Tougher earthquake strengthening overruled
Insurance companies and building owners could save hundreds of millions of dollars after a High Court decision overturned tougher rules for strengthening earthquake-prone buildings.
The judgment means property owners faced with quake repairs will not have to pay more to meet the Christchurch City Council's proposed stricter building standards.
The insurance sector vehemently opposed the policy, arguing that it was unlawful and holding up the Christchurch rebuild.
After the September 2010 quake the council (CCC) changed its policy on quake-prone buildings, lifting the minimum seismic strength from 33 per cent of the Building Act's new building standard (NBS) to a target of 67 per cent.
The Insurance Council (ICNZ) sought to overturn the policy via a judicial review, and this week got its wish.
Justice Panckhurst found: "Territorial authorities may not use section 124 notices [of the Building Act, which prohibits entry to dangerous buildings unless made safe] to advance a policy of increasing building capacity to a level above 34 per cent of the NBS.
"The primary focus in requiring work on earthquake-prone buildings is upon managing the likely risk of collapse causing injury or death."
ICNZ insurance manager John Lucas said the council policy would have had nationwide ramifications.
"Insurance premiums would have increased significantly and also the cost of doing business for all New Zealanders would have increased because . . . other councils . . . would end up having to adopt similar policies.
"Quite a lot of our communities around the country simply couldn't afford that. They would end up losing buildings."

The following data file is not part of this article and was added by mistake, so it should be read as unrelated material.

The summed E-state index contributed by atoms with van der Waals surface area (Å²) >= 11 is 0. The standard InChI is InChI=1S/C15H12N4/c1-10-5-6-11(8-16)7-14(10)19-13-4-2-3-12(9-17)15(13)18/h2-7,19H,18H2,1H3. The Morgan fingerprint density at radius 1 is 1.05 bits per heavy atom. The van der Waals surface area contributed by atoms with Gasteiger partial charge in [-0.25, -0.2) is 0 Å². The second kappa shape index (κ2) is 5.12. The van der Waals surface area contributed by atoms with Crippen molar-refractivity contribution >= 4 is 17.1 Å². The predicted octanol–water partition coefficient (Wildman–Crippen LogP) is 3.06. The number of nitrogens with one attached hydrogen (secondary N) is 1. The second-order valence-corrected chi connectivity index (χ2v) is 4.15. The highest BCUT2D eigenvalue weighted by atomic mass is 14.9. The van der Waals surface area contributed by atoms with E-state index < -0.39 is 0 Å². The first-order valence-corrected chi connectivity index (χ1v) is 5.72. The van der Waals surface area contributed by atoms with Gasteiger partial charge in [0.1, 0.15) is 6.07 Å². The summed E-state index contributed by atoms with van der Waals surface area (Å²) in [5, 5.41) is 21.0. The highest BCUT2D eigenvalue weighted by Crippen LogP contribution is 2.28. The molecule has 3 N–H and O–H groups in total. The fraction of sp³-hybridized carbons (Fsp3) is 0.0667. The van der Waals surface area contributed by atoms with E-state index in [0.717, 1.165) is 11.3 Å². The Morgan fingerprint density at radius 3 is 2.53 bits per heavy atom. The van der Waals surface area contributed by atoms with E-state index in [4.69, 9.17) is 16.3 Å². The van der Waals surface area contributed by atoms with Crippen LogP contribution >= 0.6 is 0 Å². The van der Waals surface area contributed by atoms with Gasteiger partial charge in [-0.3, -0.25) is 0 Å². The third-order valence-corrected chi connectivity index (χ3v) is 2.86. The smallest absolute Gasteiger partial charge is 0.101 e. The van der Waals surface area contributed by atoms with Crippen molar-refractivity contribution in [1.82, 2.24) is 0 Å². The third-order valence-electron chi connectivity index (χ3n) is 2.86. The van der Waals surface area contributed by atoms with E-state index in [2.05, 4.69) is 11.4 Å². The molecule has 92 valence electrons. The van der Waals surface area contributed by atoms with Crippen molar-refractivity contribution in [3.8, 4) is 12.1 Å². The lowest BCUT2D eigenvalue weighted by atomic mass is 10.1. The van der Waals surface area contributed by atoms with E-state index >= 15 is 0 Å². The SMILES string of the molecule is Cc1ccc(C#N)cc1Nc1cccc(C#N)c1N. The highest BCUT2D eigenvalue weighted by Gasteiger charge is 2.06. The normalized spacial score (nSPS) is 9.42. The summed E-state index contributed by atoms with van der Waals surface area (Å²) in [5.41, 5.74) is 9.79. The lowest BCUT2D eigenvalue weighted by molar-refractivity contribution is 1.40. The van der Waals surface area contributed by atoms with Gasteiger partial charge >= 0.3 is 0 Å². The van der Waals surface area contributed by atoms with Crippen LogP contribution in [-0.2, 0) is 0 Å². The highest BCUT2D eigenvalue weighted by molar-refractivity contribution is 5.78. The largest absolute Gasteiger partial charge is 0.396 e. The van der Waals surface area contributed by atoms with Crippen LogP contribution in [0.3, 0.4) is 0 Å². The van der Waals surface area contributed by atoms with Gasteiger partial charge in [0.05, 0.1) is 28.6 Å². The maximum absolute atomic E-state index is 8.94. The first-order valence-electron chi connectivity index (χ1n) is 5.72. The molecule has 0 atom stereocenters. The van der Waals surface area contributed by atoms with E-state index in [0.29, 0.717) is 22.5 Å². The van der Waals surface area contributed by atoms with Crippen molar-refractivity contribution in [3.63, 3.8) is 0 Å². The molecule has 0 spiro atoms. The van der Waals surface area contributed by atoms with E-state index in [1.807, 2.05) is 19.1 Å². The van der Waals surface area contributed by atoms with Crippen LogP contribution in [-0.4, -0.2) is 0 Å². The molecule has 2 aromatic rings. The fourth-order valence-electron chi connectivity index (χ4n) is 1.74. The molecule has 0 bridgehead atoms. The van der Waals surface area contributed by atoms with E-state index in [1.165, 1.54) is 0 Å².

The 67 per cent target was not consistently applied, he said, and ICNZ was aware of many cases in which building owners had consent applications denied.
"These were repairs to buildings which were certainly above 34 per cent [NBS] anyway so it was holding up the recovery.
"It can be a bit of a lottery."
Council lawyers had argued that 34 per cent NBS should not be treated as a precise safety threshold, and it was at the council's discretion how to ensure buildings were made safe.
The University of Canterbury and the body corporate of a central city apartment building backed the council in court.
The university declined yesterday to comment on the judgment.
CCC general manager regulation and democracy services, Peter Mitchell said yesterday the council "appreciated the clarification" of the ruling.
Christchurch developer Ernest Duval said that building owners could gain a lot by extra strengthening.
"It would be an imprudent building owner who would only go to 34 per cent [NBS] when for another 10 or 15 per cent of cost he could get to 67 per cent.
"It makes their building easier to insure, their building would become more attractive to tenants . . . and the value of their investment will be enhanced."
The Canterbury Earthquakes Royal Commission and the Government agreed last year that the earthquake-prone threshold should stay at 34 per cent NBS.
Increasing the standard to 67 per cent of code was estimated to cost $12 billion nationally over 15 years.